• I have friends living in Point Saint Mark; they and the neighbours they have spoken with have absolutely no use for a 3rd crossing if it's south of the 401 / they moved there to get away from the traffic and a bit of quiet while still being only minutes away from downtown

  • I was amazed at the priorities on display here: 14 times as much money for the expansion of one road which delays a few people at some times of day, than more desperately needed affordable homes. And how many houses are you honestly going to get for $5 million? Not a lot, I can tell you.

    A new crossing? At a time when we've got too few ageing buses that don't go often enough or to all the places they need to go, and aren't of anything like the standard we need to attract anyone out of their car. And even the suggestion of more downtown parking???!!! There's already loads and more empty lots every month being converted to soulless open parking spaces because the stupid planning laws make parking so cheap in tax terms.

  • While I've written about, and mildly supported a new aquatic centre, in comparison to the other projects, this is where it falls off of my place. Honestly, do we really need a 50m, or even another 25m pool in this city? While the idea of co-locating a pool our massive 4-ice pad centre seems smart, don't we and Queen's have enough pools already? That's an easy $32 million saved, which can go towards other projects. But to be honest, save for more affordable housing, I am not sure where I would divert these savings.

    • As someone who is swim training regularly at the moment, it seems that one thing the city has a lot of for its size is pools. And let's not forget it also has a rather large lake nearby!

  • That $120M would put a huge dent in the City's sewage bypassing legacy.

  • Investment in affordable housing and public transit is badly needed in Kingston. We don't need to spend $70 million to widen John Counter– traffic will increase to fill it, and you're no further ahead. We need to get more people cycling (note that it's Cycling Week: see http://www.cyclekingston.ca/ for details) and taking the bus. There is also a huge need for affordable housing– over 1000 people are on the waitlist for social housing, and there are many more who pay way too much for housing.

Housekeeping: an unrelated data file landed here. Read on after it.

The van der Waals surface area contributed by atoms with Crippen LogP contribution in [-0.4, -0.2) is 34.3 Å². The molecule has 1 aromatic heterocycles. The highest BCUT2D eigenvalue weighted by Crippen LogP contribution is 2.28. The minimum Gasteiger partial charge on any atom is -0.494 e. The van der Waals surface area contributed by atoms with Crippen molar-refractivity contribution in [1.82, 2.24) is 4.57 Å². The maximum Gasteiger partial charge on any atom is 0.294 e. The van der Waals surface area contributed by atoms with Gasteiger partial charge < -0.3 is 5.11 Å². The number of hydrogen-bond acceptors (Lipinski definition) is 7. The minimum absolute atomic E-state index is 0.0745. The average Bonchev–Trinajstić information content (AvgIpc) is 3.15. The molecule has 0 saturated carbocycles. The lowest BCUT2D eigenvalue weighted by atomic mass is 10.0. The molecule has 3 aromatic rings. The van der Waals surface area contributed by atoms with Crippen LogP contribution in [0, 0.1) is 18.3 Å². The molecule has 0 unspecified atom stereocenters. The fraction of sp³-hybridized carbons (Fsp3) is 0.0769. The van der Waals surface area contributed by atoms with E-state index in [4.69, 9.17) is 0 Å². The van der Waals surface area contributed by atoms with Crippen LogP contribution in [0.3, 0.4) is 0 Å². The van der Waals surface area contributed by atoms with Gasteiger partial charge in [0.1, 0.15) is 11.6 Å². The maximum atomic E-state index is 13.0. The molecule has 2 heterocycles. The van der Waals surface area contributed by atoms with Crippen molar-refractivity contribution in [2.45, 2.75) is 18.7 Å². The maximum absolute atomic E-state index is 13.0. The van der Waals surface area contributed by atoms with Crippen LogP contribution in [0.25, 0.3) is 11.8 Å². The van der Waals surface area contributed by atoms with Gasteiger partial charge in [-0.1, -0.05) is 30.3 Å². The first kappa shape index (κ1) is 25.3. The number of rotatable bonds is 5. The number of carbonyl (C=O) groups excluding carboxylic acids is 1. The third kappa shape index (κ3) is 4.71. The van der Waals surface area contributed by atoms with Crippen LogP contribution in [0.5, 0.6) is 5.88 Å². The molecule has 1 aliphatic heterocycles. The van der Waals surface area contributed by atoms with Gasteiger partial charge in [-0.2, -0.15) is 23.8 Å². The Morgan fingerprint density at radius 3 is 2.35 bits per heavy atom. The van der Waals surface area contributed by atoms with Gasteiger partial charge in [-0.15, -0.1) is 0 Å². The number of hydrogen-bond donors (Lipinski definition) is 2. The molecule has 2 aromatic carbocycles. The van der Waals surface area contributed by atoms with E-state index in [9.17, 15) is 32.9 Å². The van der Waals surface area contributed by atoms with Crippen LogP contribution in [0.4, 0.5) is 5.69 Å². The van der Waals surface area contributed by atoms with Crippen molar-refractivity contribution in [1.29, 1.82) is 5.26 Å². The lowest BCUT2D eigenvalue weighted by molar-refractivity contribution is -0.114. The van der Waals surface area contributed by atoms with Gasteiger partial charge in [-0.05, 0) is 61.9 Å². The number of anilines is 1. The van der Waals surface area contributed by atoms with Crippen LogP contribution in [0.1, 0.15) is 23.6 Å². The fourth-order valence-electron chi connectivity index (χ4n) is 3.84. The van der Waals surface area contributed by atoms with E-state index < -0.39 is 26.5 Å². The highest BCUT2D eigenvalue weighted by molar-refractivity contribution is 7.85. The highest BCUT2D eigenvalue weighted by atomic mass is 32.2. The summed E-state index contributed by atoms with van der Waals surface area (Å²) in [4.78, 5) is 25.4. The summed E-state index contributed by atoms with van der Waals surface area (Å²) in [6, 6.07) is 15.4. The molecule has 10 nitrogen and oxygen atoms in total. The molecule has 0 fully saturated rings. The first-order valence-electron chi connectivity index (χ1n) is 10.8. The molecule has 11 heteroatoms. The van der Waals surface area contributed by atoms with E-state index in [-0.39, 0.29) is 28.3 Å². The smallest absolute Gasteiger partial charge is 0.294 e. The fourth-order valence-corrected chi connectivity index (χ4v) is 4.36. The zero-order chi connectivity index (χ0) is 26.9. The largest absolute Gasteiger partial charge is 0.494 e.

• I agree with Terry. Affordable housing should definitely be the priority.

  • I've lived here all my life and no way I'd go swimming today along the Lake Ontario beaches (with the exception of the beach across from the ball diamond in Bath and Arrowhead Beach in Deadman's Bay). And Collins Bay Quarry was a blast until a tragic accident took the life of my friend and it closed forever, then the bulldozers came calling and created that subdivision

    Anyone I attended school with would never step foot in the water today either; as kids we'd swim at the quarry which was the cleanest plus the bottom of Crerar Blvd or bike to the Lake Ontario Park beach but the environment has changed so much since then // stats, reports, apps don't mean a thing when you see dead fish floating by your face or seeing discoloured algae clinging to rocks

    Kingston has two public swimming pools, just two / the all-season one at Artillery Park Aquatic Centre downtown that seriously needs renovating and the revamped Outdoor Aquatic Centre at the M-Centre. At one time Kingston had more seasonal pools peppered throughout the area; the former Kingston Township was mainly to thank but amalgamation stripped that away

    Not every family can afford an in-ground or above ground pool… with our brutally humid summers it doesn't take long for the kids to chant "their's nuttin' to do" // all we ant to do is hand them a couple of bucks, a towel and let them cool off for a few hours without the need of having a membership at the local fitness clubs including the Y

    happy kids usually grow up to become solid citizens / it's the little things in the big picture that truly makes the word "community" work